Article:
Last Night: Storyville at Warehouse Live

Categories: Live Shots
Storyville
Warehouse Live
August 18

Better Than: Planning your Hurricane Dean evacuation plan.

Download: “Blind Side” and “Bluest Eye” give a good overview of what these guys are about.

Has there ever been a Texas band with this much talent? For musicianship, virtuosity, good taste and sheer rock power, you’d be hard-pressed to find anything to surpass the sweat-soaked show Storyville put on Saturday at Warehouse Live. Unfortunately, the Warehouse techies drove the PA to ear-paining levels in the Studio, but that did little to diminish the spirits of the 300 faithful fans who listened with religious fervor to the return of what had been a major club draw in Houston before calling it quits in 2000.

As the band took the stage, there was almost a sense of relief in singer Malford Milligan’s cry of “hey, we’re back” as he looked out on a room packed with old fans. All trepidation went out the window as drummer Chris Layton and bassist Tommy Shannon – Stevie Ray Vaughan’s Double Trouble rhythm section – and Olympian guitarists David Holt and David Grissom laid down an earthquake wall of sound so tight these guys could well have been slavishly woodshedding in Austin since their breakup.

Photos by William Michael SmithDSCN0501.JPG

They cranked through all the old favs like “Cynical,” “Bitter Rain,” “Piece of Your Soul” and “Luck Runs Out,” and the attack was as blisteringly torrid as ever. But like NASCAR drivers who know when to reach for another gear and stomp the pedal, Grissom and Holt occasionally blew all the guitar circuits on songs like “Writing On the Wall” and Grissom’s “Good Day for the Blues.”

Grissom’s extended finger workout as the intro to the anthemic “What Passes for Love” was a lesson straight from one of his instructional videos, but Holt proved he’s a singular talent in his responses – and what other guitarist would want to share duties and attempt to hold his own with Grissom? While Grissom has always had the larger share of lead guitar duties, it’s Holt’s rhythm guitar that puts the deep funk in the band, and increases the Texas-twang factor that separates Storyville from bands like the Iguanas or the Subdudes. Both Joe Ely Band vets brought out their guitar blowtorches for extended exchanges on the encore “Solid Ground” and left most of the crowd in deafened awe.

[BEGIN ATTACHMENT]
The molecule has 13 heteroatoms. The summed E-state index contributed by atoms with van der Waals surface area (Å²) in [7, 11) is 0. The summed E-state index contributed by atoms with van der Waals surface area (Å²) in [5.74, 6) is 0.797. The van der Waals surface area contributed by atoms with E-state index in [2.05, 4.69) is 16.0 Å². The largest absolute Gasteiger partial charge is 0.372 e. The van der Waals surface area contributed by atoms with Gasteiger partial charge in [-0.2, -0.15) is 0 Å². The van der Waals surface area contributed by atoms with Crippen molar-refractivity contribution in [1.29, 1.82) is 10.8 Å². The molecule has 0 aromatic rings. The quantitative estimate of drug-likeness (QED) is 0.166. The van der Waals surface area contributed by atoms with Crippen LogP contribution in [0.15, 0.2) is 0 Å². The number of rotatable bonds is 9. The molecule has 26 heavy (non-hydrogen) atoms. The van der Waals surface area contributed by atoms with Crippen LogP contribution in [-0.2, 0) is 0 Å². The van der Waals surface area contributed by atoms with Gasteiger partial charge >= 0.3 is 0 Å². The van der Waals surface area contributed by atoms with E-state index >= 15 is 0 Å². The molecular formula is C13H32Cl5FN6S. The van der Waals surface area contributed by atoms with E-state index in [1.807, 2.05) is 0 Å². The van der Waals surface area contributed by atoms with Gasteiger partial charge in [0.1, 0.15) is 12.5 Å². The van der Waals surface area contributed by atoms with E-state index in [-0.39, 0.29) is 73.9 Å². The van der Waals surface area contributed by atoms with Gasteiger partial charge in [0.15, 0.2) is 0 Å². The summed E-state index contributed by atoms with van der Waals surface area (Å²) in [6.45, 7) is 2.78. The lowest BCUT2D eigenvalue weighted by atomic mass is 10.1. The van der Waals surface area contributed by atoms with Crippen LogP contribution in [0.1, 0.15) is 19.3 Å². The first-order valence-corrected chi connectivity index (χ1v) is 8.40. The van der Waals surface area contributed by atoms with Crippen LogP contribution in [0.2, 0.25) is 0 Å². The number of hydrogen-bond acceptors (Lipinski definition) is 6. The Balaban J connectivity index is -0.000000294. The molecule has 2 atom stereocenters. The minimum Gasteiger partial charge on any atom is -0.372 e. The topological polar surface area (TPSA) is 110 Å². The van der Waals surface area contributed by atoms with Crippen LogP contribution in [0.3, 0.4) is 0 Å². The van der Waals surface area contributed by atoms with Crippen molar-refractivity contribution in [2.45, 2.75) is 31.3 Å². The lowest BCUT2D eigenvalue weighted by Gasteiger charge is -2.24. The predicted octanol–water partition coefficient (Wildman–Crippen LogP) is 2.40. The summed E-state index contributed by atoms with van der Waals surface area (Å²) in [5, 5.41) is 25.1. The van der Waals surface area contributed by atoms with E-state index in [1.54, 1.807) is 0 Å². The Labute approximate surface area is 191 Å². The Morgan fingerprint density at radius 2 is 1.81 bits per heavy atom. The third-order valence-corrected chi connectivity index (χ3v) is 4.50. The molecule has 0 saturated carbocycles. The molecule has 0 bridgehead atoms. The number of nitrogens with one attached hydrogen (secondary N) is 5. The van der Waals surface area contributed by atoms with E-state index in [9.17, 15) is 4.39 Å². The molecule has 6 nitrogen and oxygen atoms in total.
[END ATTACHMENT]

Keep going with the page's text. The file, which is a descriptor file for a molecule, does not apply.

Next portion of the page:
As great as the show was, however, it’s probably worth noting that without new material and some sense of added artistic vision, even longtime fans have to wonder what’s the point of this band reforming beyond selling some CDs and keeping a loyal fanbase alive. In other words, is this a real comeback or is this just an attempt to push the new Live at Antones CD/DVD recorded during some reunion dates last year? When we find out – and we’re hot on the information trail – you’ll read about it here. – William Michael Smith

Critic’s Notebook:

Personal Bias: I probably saw 30 Storyville shows from 1994 to 2000, even one in Solana Beach, Calif. They never played a bad show, never played a short set and always blew it out.

Random Detail: David Grissom played a battery of Paul Reid Smith custom
guitars and a Dan Electro double-neck, but counterpart David Holt picked up
his black Strat and never laid it down.

By The Way: An observant fan wryly noted, “Ten years ago these guys were the absolute shit in Austin. Now it’s Band of Heathens. What’s up with that?”



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